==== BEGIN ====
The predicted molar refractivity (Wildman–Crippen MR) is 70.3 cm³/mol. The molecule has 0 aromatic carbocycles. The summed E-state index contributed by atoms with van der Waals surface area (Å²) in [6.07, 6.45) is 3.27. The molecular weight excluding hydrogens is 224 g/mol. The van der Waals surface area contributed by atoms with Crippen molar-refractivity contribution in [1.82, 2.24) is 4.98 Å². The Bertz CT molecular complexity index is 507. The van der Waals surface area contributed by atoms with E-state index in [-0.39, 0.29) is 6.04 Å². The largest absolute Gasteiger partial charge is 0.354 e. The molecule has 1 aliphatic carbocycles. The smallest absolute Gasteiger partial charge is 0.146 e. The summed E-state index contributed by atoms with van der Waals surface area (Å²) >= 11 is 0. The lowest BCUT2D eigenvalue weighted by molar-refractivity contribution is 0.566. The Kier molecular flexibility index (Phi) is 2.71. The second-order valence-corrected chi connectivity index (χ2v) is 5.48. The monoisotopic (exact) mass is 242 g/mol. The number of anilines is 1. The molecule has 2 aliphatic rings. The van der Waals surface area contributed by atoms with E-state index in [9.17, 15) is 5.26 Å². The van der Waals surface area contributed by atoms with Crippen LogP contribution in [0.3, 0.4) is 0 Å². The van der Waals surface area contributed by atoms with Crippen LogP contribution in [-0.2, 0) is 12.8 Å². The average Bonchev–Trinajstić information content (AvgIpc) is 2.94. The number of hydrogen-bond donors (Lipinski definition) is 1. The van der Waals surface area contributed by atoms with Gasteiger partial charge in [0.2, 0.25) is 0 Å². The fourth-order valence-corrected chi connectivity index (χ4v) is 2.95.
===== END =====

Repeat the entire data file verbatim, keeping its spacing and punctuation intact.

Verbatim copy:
The predicted molar refractivity (Wildman–Crippen MR) is 70.3 cm³/mol. The molecule has 0 aromatic carbocycles. The summed E-state index contributed by atoms with van der Waals surface area (Å²) in [6.07, 6.45) is 3.27. The molecular weight excluding hydrogens is 224 g/mol. The van der Waals surface area contributed by atoms with Crippen molar-refractivity contribution in [1.82, 2.24) is 4.98 Å². The Bertz CT molecular complexity index is 507. The van der Waals surface area contributed by atoms with E-state index in [-0.39, 0.29) is 6.04 Å². The largest absolute Gasteiger partial charge is 0.354 e. The molecule has 1 aliphatic carbocycles. The smallest absolute Gasteiger partial charge is 0.146 e. The summed E-state index contributed by atoms with van der Waals surface area (Å²) >= 11 is 0. The lowest BCUT2D eigenvalue weighted by molar-refractivity contribution is 0.566. The Kier molecular flexibility index (Phi) is 2.71. The second-order valence-corrected chi connectivity index (χ2v) is 5.48. The monoisotopic (exact) mass is 242 g/mol. The number of anilines is 1. The molecule has 2 aliphatic rings. The van der Waals surface area contributed by atoms with E-state index in [9.17, 15) is 5.26 Å². The van der Waals surface area contributed by atoms with Crippen LogP contribution in [0.3, 0.4) is 0 Å². The van der Waals surface area contributed by atoms with Crippen LogP contribution in [-0.2, 0) is 12.8 Å². The average Bonchev–Trinajstić information content (AvgIpc) is 2.94. The number of hydrogen-bond donors (Lipinski definition) is 1. The van der Waals surface area contributed by atoms with Gasteiger partial charge in [0.2, 0.25) is 0 Å². The fourth-order valence-corrected chi connectivity index (χ4v) is 2.95.